In this season of the year when we sing “peace on earth,” we see too much of the captives and oppressed.  We drop our coins in the Salvation Army buckets.  We send checks off to those charities that we believe do the most with our money.  We listen to the news faithfully, trying to understand what’s happening.  We’re a world on edge; a people on edge.  The TV commercial asks, “What’s in your wallet?” This week we ask, “What’s outside of me?”

We seek peace on earth and peace doesn’t come.

We are also the oppressed and despairing, the captive and imprisoned.  We yearn for peace.  We listen to the news with heavy hearts.  We see pain and suffering and we grieve.  We even feel guilty for having it so good.  Where’s the peace in all that?  Our hearts are breaking and the Beatitudes speak to us more than ever:

“Blessed are the poor in spirit, for theirs is the kingdom of heaven.  “Blessed are those who mourn, for they will be comforted. “Blessed are the meek, for they will inherit the earth. “Blessed are those who hunger and thirst for righteousness, for they will be filled.  (Matthew 5:3-6 NRSV)

Jesus began his Sermon on the Mount with blessings for the poor in spirit, those who mourn and those who hunger and thirst for righteousness.  Doesn’t that include you and me?  We’re yearning for peace and comfort and seeing no peace and very little comfort.

Peace is found in prayer with God.  Peace settles upon us in the form of grace: sitting quietly and feeling rested and peaceful for a few minutes; looking upon a newborn baby and seeing one of God’s multitudinous miracles; gazing at a sunset; having lunch with a friend.  Isaiah suggests the power of a seed that falls to the ground and dies in order to become a growing and thriving plant.  Peace arrives when we least expect it.

What if we took Flannery OConnor’s words seriously?  What would that look like?  Perhaps we’re sitting on the sidelines, waiting for Jesus to do something.  Anything.  What if we got in there with him?

Where to begin?  I suggest we begin where our hearts are breaking.  Write it down, draw a picture (yes, even a stick-figure image.)  Write about it, dream about it, pray over it.  Ask for insight, to see it from different angles.  Pray for those who make the situation worse and those who are trying to make it better.  Pray for yourself.  What can you do?  Where can God use you?  Why does this issue hurt so much or make you so angry?  Keep asking why until you hit the core of it.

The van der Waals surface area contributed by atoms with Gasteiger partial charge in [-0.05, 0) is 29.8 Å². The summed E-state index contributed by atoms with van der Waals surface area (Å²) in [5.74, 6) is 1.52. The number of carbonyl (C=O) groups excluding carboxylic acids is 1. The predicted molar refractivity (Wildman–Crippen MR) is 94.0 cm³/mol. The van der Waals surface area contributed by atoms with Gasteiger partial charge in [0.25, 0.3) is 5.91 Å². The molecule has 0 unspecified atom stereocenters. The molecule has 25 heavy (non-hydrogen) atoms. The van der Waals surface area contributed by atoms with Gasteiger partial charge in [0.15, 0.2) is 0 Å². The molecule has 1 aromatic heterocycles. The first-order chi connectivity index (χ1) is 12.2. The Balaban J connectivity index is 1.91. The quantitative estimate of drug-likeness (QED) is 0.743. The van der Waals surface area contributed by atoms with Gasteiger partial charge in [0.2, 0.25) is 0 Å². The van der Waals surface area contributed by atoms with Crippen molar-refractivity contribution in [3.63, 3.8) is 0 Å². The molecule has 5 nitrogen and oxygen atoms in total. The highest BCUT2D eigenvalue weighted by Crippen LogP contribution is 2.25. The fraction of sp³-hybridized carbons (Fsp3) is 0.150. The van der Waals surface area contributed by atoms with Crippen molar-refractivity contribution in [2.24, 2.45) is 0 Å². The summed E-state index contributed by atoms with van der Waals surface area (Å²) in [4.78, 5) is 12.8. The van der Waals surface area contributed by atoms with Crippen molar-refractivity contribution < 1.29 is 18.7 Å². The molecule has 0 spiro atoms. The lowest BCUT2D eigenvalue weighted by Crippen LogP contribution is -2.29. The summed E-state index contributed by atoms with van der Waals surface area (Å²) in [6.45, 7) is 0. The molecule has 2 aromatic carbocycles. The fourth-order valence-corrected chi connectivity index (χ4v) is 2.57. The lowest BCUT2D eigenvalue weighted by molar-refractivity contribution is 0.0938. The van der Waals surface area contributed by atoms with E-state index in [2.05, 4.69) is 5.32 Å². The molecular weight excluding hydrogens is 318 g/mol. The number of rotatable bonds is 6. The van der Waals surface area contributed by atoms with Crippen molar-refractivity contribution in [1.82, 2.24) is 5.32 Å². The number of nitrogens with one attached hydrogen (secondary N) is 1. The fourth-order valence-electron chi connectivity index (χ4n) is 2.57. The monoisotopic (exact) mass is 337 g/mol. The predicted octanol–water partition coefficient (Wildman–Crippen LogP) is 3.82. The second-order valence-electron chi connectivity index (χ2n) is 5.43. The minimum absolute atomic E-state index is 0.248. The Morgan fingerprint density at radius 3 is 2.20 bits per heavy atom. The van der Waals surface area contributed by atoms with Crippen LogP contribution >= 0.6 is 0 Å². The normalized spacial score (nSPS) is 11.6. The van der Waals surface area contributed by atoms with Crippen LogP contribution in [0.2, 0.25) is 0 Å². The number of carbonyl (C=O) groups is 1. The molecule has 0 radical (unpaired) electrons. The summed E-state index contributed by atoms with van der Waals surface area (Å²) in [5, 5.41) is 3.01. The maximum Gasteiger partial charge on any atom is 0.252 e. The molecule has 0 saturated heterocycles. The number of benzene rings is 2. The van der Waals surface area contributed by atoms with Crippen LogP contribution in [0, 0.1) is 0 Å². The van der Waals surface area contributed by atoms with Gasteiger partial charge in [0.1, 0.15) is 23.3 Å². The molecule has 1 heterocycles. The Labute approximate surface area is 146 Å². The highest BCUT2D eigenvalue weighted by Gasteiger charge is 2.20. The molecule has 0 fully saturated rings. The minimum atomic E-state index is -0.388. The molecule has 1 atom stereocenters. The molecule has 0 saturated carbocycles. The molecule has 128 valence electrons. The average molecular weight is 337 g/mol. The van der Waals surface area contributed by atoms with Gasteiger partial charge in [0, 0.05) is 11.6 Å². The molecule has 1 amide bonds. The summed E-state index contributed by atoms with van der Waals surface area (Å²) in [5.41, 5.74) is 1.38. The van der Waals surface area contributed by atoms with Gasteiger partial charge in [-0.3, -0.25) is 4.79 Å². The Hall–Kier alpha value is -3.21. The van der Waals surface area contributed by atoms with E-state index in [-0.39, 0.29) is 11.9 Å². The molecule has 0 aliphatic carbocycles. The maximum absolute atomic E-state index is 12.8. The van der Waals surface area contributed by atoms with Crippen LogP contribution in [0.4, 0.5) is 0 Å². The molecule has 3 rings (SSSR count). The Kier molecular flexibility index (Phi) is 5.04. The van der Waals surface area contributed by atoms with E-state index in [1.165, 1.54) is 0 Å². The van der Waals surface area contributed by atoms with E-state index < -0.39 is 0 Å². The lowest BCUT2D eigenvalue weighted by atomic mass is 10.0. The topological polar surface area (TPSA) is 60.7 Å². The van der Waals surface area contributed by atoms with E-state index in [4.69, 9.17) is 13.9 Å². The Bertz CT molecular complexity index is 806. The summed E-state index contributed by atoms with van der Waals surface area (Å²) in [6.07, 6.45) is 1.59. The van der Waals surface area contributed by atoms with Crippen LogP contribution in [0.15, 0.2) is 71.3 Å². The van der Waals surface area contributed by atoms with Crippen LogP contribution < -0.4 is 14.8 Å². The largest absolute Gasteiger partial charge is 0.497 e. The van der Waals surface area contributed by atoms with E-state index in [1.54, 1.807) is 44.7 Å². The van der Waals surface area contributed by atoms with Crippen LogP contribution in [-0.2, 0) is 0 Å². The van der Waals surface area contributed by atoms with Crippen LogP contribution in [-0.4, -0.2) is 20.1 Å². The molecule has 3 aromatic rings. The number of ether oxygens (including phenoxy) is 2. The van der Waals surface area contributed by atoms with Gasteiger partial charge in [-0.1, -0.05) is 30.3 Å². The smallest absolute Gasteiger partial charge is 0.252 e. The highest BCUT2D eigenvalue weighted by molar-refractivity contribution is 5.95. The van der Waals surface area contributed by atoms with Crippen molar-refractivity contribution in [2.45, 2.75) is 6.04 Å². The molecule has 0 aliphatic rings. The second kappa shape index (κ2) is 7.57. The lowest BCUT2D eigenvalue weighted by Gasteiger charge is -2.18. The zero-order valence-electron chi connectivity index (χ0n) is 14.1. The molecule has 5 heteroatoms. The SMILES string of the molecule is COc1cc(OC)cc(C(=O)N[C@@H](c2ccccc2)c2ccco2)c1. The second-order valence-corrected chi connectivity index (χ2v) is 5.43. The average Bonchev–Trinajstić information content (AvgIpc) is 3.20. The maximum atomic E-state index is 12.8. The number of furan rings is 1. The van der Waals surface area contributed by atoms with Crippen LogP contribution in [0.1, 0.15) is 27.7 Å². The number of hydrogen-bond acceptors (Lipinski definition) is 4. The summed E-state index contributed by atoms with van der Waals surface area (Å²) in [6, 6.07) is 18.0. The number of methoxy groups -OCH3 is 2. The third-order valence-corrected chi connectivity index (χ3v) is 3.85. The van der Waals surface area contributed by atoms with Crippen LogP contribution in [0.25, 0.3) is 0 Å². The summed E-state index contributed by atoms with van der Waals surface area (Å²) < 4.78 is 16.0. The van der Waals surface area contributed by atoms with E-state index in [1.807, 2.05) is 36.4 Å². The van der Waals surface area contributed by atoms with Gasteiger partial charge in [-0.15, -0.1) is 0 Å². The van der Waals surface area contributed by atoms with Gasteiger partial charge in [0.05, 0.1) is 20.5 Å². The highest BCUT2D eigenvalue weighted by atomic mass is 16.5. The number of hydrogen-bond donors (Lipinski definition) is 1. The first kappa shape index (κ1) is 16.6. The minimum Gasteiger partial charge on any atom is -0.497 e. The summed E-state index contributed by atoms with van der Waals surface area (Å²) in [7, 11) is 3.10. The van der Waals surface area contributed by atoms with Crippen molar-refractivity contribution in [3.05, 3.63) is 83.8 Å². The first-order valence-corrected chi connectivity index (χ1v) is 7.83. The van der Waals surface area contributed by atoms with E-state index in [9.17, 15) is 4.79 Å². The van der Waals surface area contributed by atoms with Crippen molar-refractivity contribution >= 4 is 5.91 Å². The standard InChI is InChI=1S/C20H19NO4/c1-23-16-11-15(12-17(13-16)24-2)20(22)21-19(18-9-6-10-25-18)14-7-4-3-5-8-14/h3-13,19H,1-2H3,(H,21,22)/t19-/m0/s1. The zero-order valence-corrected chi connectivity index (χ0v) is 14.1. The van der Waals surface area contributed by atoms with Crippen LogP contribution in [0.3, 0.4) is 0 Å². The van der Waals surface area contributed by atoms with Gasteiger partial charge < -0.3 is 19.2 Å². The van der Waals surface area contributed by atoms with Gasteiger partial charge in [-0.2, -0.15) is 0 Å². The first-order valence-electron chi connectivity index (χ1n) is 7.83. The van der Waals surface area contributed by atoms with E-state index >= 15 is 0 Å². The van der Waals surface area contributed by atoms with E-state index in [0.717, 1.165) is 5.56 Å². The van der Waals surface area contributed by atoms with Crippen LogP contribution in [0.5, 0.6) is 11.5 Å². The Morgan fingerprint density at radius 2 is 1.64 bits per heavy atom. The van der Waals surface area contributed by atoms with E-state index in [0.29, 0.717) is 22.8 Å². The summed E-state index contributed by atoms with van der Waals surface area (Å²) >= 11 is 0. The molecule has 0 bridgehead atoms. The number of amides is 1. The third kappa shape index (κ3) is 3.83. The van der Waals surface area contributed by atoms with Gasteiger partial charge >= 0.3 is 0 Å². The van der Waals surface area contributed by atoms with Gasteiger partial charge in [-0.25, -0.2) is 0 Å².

Isaiah spoke to the captives in Babylon that God was at work and that Isaiah was the messenger of this good news.  God would bind up, bring liberty, comfort and provision.  They could trade in their ashes of mourning for a garland of joy.  How will you trade in your ashes?  How will you walk into the difficult issues that cause you to run away in order to feel the peace of God?

Is it impossible that God can make a difference in the world?  Is peace on earth possible?  The Psalmist wrote about “sowing in tears and reaping with shouts of joy.” That “those who go out weeping, bearing the seed for sowing, shall come home with shouts of joy, carrying their sheaves.” (Ps 126:5-6)

Will you resist grace?  Or will you allow it to change and transform you?  Will it be any more difficult to pray your way through this than it is to run from it?

God’s peace is waiting for you.  Name your issue.  Pray.  Research it.  Pray.  Seek out information.  Pray.  God is waiting for you where it hurts the most.  God will use your tears to transform you and your corner of the world.

Grace and peace are ready to change your life.

Do you have the courage to move into it?

All glory and honor be to God.

Amen.

 

(1) (Flannery O’Connor,  “Letters of Flannery O’Connor: The Habit of Being” [New Yoir; Vintage Books, 1980], 307 As cited in Feasting on the Word, Year B. Volume 1 [Lousiville, Westminster John Knox Press, 2008] page 54)


Mission:Impossible — Hope

The beginning of the good news[a] of Jesus Christ, the Son of God.[b]

As it is written in the prophet Isaiah,[c]

“See, I am sending my messenger ahead of you,[d]
    who will prepare your way;
the voice of one crying out in the wilderness:
    ‘Prepare the way of the Lord,
    make his paths straight,’”